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The Physics of Baseball Bats

Baseball Bat Science - How It Impacts Your Bat

Every sport is governed by the laws of science – physics, aerodynamics, kinematics, etc. Although most baseball players may not know the deep details, they usually understand that it is not just the skill and effort they put into their swing, but also the specifications of their baseball bat which will impact the success of the hit.

Step up to the batter’s box and get warmed up for the physics of baseball bats with this great video from ESPN Sports Science.

To get a better understanding of how science impacts your baseball bat, let’s explore a few key scientific principles.

  1. Mass Moment of Inertia (MOI) in Baseball

The mass moment of inertia (MOI) is a measure of the distribution of mass in the bat. A knob and end loaded bat may weigh the same, for instance, but the end loaded bat will have a higher MOI. Bat speed depends on MOI, and is an important component of laboratory performance tests.

Washington State University Sports Science Laboratory

You can get into the real nitty gritty of the science of MOI including complex equations by clicking through to the complete Bat-Ball Science Mass Moment of Inertia article, but we’ll put it in layman’s terms…

If you have two bats, each with the same weight – the bat that carries more weight in the end will perform better in terms of speed. However, it will also feel heavier when swung. Adding to that is the fact that bats have narrower handles than in the past which makes the bat less sturdy and more prone to breakage. All this means that if goal of the bat’s design is to provide more power and speed, it makes it more likely to to crack and shatter.

  1. Missing the “Sweet Spot” Can Cause Bat Damage

When a ball player hits the ball with the bat, it produces an enormous amount of force on the bat in a split second – the impact could mean up to 5,000 lbs of force. When a player has a bad hit and fails to hit the “sweet spot”, it causes vibrations which can cause the bat to bend or break. No player is perfect – so all players will miss hitting in the “sweet spot”, so every hit could result in baseball bat damage.

  1. Why does MLB still use wooden baseball bats?

In the late 1990s, the Crisco-Greenwald Cage Study found that bats made out of materials like aluminum perform better, for a number of reasons:

  • Aluminum bats are hollow so the distribution of mass is very different than a wooden bat, which makes it much easier to swing the bat and therefore produces higher speeds and more powerful hits.
  • Due to a phenomenon called The “Trampoline Effect”, the ball loses less energy when hit with an aluminum bat, which provides it with a larger initial velocity. A wooden bat will absorb more energy, causing the ball to move slower.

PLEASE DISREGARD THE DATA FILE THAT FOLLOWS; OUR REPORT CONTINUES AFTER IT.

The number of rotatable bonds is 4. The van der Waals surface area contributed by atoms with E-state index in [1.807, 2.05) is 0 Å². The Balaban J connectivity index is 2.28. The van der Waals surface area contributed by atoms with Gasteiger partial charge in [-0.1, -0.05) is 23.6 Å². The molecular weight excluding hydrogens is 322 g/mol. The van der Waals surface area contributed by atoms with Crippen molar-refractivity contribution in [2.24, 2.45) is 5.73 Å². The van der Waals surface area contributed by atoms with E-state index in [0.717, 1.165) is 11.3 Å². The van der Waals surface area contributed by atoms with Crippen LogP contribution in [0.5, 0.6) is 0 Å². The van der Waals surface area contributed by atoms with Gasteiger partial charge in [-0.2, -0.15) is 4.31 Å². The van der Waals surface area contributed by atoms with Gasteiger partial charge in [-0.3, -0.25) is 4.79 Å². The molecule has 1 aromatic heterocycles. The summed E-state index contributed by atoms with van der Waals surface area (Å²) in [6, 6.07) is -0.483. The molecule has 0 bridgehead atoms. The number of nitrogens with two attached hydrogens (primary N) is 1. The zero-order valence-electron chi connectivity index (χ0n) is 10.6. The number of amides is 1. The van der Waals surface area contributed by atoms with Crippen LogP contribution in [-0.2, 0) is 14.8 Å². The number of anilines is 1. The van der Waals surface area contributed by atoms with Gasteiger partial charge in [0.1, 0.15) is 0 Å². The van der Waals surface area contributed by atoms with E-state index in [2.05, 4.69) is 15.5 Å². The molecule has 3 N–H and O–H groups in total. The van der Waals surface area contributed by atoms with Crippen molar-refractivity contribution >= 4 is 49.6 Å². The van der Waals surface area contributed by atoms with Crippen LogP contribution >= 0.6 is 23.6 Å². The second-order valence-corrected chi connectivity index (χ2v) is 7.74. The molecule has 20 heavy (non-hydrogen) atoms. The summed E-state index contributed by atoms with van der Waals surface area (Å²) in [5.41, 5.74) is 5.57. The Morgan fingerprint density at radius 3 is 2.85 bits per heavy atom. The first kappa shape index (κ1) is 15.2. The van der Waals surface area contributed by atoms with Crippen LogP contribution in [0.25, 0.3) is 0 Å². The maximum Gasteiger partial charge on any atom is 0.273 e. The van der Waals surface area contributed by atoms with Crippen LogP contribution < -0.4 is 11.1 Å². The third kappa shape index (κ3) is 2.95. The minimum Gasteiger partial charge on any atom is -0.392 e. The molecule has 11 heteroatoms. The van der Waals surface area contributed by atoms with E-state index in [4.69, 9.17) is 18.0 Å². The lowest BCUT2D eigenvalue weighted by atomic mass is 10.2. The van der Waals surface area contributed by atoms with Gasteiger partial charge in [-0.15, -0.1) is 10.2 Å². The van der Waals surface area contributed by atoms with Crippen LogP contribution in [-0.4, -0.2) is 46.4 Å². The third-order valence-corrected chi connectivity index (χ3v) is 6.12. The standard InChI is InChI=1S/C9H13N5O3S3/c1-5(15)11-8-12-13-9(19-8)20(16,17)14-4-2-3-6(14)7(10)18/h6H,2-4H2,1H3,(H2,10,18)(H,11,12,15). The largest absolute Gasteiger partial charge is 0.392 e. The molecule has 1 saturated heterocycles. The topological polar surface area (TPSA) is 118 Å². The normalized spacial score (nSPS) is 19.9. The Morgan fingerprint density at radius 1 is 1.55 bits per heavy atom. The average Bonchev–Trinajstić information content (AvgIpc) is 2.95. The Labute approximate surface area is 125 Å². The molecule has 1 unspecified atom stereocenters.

So, why does the MLB still use wooden bats?

First of all, it takes more skill. Hitting a ball incorrectly can make a wooden bat break due to the grain of the wood. Second, if players started using aluminum bats, every MLB record would be shattered within a year and the statistics of the game would be changed completely. Finally, if players started using bats made of a “better” material, the game would become dangerous as the baseball would start travelling much too fast. So, for the sake of the integrity of the game and safety, bats have remained wooden.

That said, composite and metal bats are still used by younger players who are still developing their skills. This makes the game easier to pick up and more exciting to watch – otherwise, every hit would only be a single.

 

How to Prevent Bat Sting

As discussed earlier, missing the “sweet spot” can cause vibrations in the bat. Players tend to feel a “zing” in their hands; often called “bat sting”. In recent years, an acoustics professor and engineer, Daniel Russell, from Pennsylvania State University helped develop a Kevlar-based vibration damper to help combat the painful sting of missing the “sweet spot” (only the physical sting, though).

 

How to Avoid Bat Breakage

Despite the likelihood of your bat breaking, there are things you can do to prevent it.

1) Hit with the label up – Manufacturers always place the label on the face of the grain. Scientifically speaking, this is the weakest part of a wooden baseball bat. So, if you make sure the label is up, it means that you will be making contact with the edge of the grain which is the strongest part.

2) Choose the right turn model – As discussed earlier, a wider handle will improve bat durability and reduce the likelihood of breakage. The ideal is the 110 turn model.

3) Care for your bat – Wooden baseball bats are susceptible to cold and moisture. So, after a rainy day game, ensure your bat is dry before you store it. Don’t store your bat in your garage or trunk of your car, bring it inside.

4) Good quality bat grip – Investing in a good quality bat grip will help improve your grip and increase your odds of hitting the ball in the “sweet spot” which can reduce the chances of breakage. Sniper Skin carries a line of great bat grips which are easy to install and remove while virtually eliminating the sticky gunk left on your bat.

If you are interested in diving deeper into the subject of the science of baseball bats, check out some of these great articles and research:

You don’t have to be scientist to get a sense of how baseball bats perform. What have you found works for you? Are you a fan of composite or wood? Why? Share your thoughts with us below!

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